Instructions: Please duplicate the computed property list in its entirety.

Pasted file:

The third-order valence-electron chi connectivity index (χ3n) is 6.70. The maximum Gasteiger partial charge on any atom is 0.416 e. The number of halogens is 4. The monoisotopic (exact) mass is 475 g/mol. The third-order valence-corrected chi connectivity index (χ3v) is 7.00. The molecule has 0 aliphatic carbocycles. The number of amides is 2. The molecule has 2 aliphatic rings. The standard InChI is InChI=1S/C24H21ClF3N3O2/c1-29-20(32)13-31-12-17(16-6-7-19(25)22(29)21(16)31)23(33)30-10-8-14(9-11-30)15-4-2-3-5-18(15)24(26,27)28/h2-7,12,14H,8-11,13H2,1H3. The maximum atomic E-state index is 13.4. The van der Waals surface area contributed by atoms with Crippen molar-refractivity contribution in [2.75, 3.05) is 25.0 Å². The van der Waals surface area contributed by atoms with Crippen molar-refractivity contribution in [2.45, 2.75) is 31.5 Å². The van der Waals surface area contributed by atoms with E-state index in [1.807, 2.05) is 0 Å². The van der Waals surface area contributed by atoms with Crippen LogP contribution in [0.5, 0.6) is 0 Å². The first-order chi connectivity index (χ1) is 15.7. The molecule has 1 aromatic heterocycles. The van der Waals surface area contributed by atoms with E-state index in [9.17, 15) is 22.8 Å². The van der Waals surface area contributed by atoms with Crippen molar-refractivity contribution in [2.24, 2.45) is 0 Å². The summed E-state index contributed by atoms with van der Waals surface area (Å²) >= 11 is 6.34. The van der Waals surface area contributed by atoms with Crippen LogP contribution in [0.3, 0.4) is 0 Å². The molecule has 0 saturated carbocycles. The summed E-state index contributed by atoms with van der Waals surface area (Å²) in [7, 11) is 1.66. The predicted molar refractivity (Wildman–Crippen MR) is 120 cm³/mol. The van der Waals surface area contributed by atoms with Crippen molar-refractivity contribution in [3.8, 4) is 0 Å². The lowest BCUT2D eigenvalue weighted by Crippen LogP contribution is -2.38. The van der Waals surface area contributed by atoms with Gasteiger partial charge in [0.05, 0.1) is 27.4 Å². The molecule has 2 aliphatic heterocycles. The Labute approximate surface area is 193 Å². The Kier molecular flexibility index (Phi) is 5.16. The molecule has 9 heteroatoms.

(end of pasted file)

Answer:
The third-order valence-electron chi connectivity index (χ3n) is 6.70. The maximum Gasteiger partial charge on any atom is 0.416 e. The number of halogens is 4. The monoisotopic (exact) mass is 475 g/mol. The third-order valence-corrected chi connectivity index (χ3v) is 7.00. The molecule has 0 aliphatic carbocycles. The number of amides is 2. The molecule has 2 aliphatic rings. The standard InChI is InChI=1S/C24H21ClF3N3O2/c1-29-20(32)13-31-12-17(16-6-7-19(25)22(29)21(16)31)23(33)30-10-8-14(9-11-30)15-4-2-3-5-18(15)24(26,27)28/h2-7,12,14H,8-11,13H2,1H3. The maximum atomic E-state index is 13.4. The van der Waals surface area contributed by atoms with Crippen molar-refractivity contribution in [2.75, 3.05) is 25.0 Å². The van der Waals surface area contributed by atoms with Crippen molar-refractivity contribution in [2.45, 2.75) is 31.5 Å². The van der Waals surface area contributed by atoms with E-state index in [1.807, 2.05) is 0 Å². The van der Waals surface area contributed by atoms with Crippen LogP contribution in [0.5, 0.6) is 0 Å². The first-order chi connectivity index (χ1) is 15.7. The molecule has 1 aromatic heterocycles. The van der Waals surface area contributed by atoms with E-state index in [9.17, 15) is 22.8 Å². The van der Waals surface area contributed by atoms with Crippen molar-refractivity contribution in [2.24, 2.45) is 0 Å². The summed E-state index contributed by atoms with van der Waals surface area (Å²) >= 11 is 6.34. The van der Waals surface area contributed by atoms with Crippen LogP contribution in [0.3, 0.4) is 0 Å². The molecule has 0 saturated carbocycles. The summed E-state index contributed by atoms with van der Waals surface area (Å²) in [7, 11) is 1.66. The predicted molar refractivity (Wildman–Crippen MR) is 120 cm³/mol. The van der Waals surface area contributed by atoms with Crippen molar-refractivity contribution in [3.8, 4) is 0 Å². The lowest BCUT2D eigenvalue weighted by Crippen LogP contribution is -2.38. The van der Waals surface area contributed by atoms with Gasteiger partial charge in [0.05, 0.1) is 27.4 Å². The molecule has 2 aliphatic heterocycles. The Labute approximate surface area is 193 Å². The Kier molecular flexibility index (Phi) is 5.16. The molecule has 9 heteroatoms.